# Can you see on Miller's planet?

Miller's world would be fried by a strong flux of extreme ultraviolet (EUV) radiation. The cosmic microwave background (CMB) would be blueshifted by gravitational time dilation

There are two effects acting on a body in a deep gravity well that increase this radiation:

• Blueshift: Time going 61,000$$\times$$ slower would increase the observed frequency of the photons by the same amount. The energy of photons is proportionally increased. ($$E=hf$$)

Wouldn't Miller's planet be fried by blueshifted radiation?

There is a very nice explanation by @profrob, and I must ask a follow-up question because there are two point where I am asking for some more details how specifically gravitational time dilation would cause blueshift:

1. Is there an effect of gravitational time dilation that would increase all photon's frequency just because they (and the observer) are in a deep gravitational field? Can someone please explain that effect and how that works? And is it correct to say that this affects all photons, so not just CMB?

2. All along I thought gravitational time dilation was a effect that is only realizable when compared to another frame, far away from the black hole. If you are on Miller's planet, your clock runs normally for you. It is only when you compare it to another clock, you realize that your clock runs much slower on Miller's planet, relative to the other clock far away from the black hole. Isn't this the same way (because of relativity) with photon's energy? Photon's energy in GR is observer dependent. For an observer on Miller's planet, the photon's would be normal (i.e. visible would still be visible), it is just when you would compare it to another photon far away from the black hole that you would see the energy difference?

Now if you go with the calculations to that question, and all photons are blueshifted just because they are in a strong gravitational field (even for a local observer on Miller), then this means not just CMB, but all photons are blueshifted, including visible light photons (which would be blueshifted to non-visible range), but that means it is impossible to see on this planet.

Question:

1. Can you see on Miller's planet?
• @safesphere thank you, can you please help me edit the question, because there is then an effect, which is not real (like the direction dependent one), but then there is another effect (which is not direction dependent), can you please help me how that gravitational time dilation effect works on photons' energy? May 27, 2022 at 1:03
• @safesphere thank you I edited. Can you please see if it is correct? I have a question though. I understand now that it is frame dependent, at the time of emission, in the stronger field I see a photon that is emitted far away to be blueshifted, that is understandable. But how does gravitational time dilation cause this effect? Can this be explained by spacetime curvature? Or does this work like the photon clock example too? May 27, 2022 at 3:24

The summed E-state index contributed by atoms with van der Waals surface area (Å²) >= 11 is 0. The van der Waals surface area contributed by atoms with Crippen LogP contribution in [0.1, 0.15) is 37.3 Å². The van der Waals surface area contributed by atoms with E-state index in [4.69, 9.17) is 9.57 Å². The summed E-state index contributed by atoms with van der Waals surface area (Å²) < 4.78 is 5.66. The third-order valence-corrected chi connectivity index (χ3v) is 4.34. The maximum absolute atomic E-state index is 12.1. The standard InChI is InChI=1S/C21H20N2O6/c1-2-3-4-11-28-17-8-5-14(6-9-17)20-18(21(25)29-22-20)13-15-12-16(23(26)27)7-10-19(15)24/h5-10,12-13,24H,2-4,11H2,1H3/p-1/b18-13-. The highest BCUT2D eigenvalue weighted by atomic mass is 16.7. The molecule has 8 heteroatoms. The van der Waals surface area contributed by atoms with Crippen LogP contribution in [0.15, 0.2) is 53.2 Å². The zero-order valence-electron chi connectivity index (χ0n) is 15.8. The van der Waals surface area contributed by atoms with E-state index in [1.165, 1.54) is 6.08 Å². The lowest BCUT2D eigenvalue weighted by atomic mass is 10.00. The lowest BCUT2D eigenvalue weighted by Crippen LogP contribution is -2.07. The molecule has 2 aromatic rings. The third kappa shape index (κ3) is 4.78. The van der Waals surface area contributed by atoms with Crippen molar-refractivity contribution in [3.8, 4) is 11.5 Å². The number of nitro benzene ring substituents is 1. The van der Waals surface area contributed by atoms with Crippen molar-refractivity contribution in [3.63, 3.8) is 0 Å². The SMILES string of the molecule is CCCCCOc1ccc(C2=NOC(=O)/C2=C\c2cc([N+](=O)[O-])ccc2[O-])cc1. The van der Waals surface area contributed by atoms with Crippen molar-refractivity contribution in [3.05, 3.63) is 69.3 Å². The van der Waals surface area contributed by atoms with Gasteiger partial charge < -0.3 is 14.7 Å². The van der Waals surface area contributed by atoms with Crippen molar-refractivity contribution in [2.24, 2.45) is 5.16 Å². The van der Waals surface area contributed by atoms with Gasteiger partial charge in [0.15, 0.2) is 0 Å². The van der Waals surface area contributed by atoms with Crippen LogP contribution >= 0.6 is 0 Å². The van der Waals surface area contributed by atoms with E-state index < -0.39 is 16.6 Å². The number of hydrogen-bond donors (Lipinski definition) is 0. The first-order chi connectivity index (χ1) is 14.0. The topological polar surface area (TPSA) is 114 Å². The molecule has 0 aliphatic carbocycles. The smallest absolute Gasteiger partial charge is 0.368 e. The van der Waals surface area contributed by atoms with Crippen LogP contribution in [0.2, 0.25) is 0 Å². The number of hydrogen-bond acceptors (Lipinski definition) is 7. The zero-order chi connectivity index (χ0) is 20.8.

• @safesphere thank you, this should be the answer. How does time running faster cause the emitting atom to emit a higher frequency photon? Time running faster corresponds to higher frequency? May 27, 2022 at 6:27
• Why the -1 vote? It's a nice question! May 27, 2022 at 8:20
• @safesphere What about photonic energy in inflating, expanding space? May 27, 2022 at 13:13

I think the answer is yes, but the illumination levels would be similar to a heavily overcast day on Earth.

The CMB is a blackbody continuous spectrum, so even though the peak is blueshifted into the ultraviolet, there are still visible photons hitting the planet.

Indeed, a higher temperature blackbody is more intense at all wavelengths than a cooler blackbody of the same emitting area.

I use italics because the blueshifted CMB comes from a tiny hot spot in the sky with a much smaller angular extent than the Sun for instance.

I ran the numbers using this calculator.

According to my answer to the linked question (and recall, these are numbers from a GR ray-tracing simulation published by others), the radiation incident upon Miller's planet is in the form of blackbody radiation at about 700,000 K from an intensely bright spot on the sky, which bathes (one side of) the planet with 400 kW/m$$^2$$ of mainly EUV and UV radiation. If you calculate what fraction of this blackbody flux falls in the visible band between 400nm and 700nm, it is only about 2.2 W/m$$^2$$.